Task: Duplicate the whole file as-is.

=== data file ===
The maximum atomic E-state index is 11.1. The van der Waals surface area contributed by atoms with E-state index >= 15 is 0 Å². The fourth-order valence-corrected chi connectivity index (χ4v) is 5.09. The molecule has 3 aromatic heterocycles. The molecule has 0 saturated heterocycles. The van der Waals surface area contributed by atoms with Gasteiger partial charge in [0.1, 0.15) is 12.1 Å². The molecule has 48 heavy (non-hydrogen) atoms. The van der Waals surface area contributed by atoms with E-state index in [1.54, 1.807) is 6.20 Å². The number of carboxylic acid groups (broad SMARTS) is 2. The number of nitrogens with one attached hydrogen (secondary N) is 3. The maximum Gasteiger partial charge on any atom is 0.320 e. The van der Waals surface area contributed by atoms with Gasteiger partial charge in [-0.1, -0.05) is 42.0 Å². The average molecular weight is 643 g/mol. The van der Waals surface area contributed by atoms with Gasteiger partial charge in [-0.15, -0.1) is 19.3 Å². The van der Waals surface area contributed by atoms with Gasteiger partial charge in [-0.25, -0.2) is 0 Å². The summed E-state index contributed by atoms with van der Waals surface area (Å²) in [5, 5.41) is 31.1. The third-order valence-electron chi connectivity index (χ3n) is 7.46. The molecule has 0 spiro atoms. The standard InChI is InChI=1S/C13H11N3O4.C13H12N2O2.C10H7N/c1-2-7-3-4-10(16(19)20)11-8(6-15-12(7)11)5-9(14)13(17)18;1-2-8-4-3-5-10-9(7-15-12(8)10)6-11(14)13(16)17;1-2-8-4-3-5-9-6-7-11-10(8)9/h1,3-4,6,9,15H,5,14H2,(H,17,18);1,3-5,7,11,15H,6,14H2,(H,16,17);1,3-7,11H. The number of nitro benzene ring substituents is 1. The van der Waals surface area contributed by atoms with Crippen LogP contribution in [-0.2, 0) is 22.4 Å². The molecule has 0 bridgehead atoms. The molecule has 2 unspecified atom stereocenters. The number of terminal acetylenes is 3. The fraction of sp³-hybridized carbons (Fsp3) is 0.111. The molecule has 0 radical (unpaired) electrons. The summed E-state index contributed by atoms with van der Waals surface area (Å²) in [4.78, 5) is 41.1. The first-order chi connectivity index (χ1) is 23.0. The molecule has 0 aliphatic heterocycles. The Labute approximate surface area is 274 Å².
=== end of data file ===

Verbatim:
The maximum atomic E-state index is 11.1. The van der Waals surface area contributed by atoms with E-state index >= 15 is 0 Å². The fourth-order valence-corrected chi connectivity index (χ4v) is 5.09. The molecule has 3 aromatic heterocycles. The molecule has 0 saturated heterocycles. The van der Waals surface area contributed by atoms with Gasteiger partial charge in [0.1, 0.15) is 12.1 Å². The molecule has 48 heavy (non-hydrogen) atoms. The van der Waals surface area contributed by atoms with E-state index in [1.54, 1.807) is 6.20 Å². The number of carboxylic acid groups (broad SMARTS) is 2. The number of nitrogens with one attached hydrogen (secondary N) is 3. The maximum Gasteiger partial charge on any atom is 0.320 e. The van der Waals surface area contributed by atoms with Gasteiger partial charge in [-0.1, -0.05) is 42.0 Å². The average molecular weight is 643 g/mol. The van der Waals surface area contributed by atoms with Gasteiger partial charge in [-0.15, -0.1) is 19.3 Å². The van der Waals surface area contributed by atoms with Gasteiger partial charge in [-0.25, -0.2) is 0 Å². The summed E-state index contributed by atoms with van der Waals surface area (Å²) in [5, 5.41) is 31.1. The third-order valence-electron chi connectivity index (χ3n) is 7.46. The molecule has 0 spiro atoms. The standard InChI is InChI=1S/C13H11N3O4.C13H12N2O2.C10H7N/c1-2-7-3-4-10(16(19)20)11-8(6-15-12(7)11)5-9(14)13(17)18;1-2-8-4-3-5-10-9(7-15-12(8)10)6-11(14)13(16)17;1-2-8-4-3-5-9-6-7-11-10(8)9/h1,3-4,6,9,15H,5,14H2,(H,17,18);1,3-5,7,11,15H,6,14H2,(H,16,17);1,3-7,11H. The number of nitro benzene ring substituents is 1. The van der Waals surface area contributed by atoms with Crippen LogP contribution in [-0.2, 0) is 22.4 Å². The molecule has 0 bridgehead atoms. The molecule has 2 unspecified atom stereocenters. The number of terminal acetylenes is 3. The fraction of sp³-hybridized carbons (Fsp3) is 0.111. The molecule has 0 radical (unpaired) electrons. The summed E-state index contributed by atoms with van der Waals surface area (Å²) in [4.78, 5) is 41.1. The first-order chi connectivity index (χ1) is 23.0. The molecule has 0 aliphatic heterocycles. The Labute approximate surface area is 274 Å².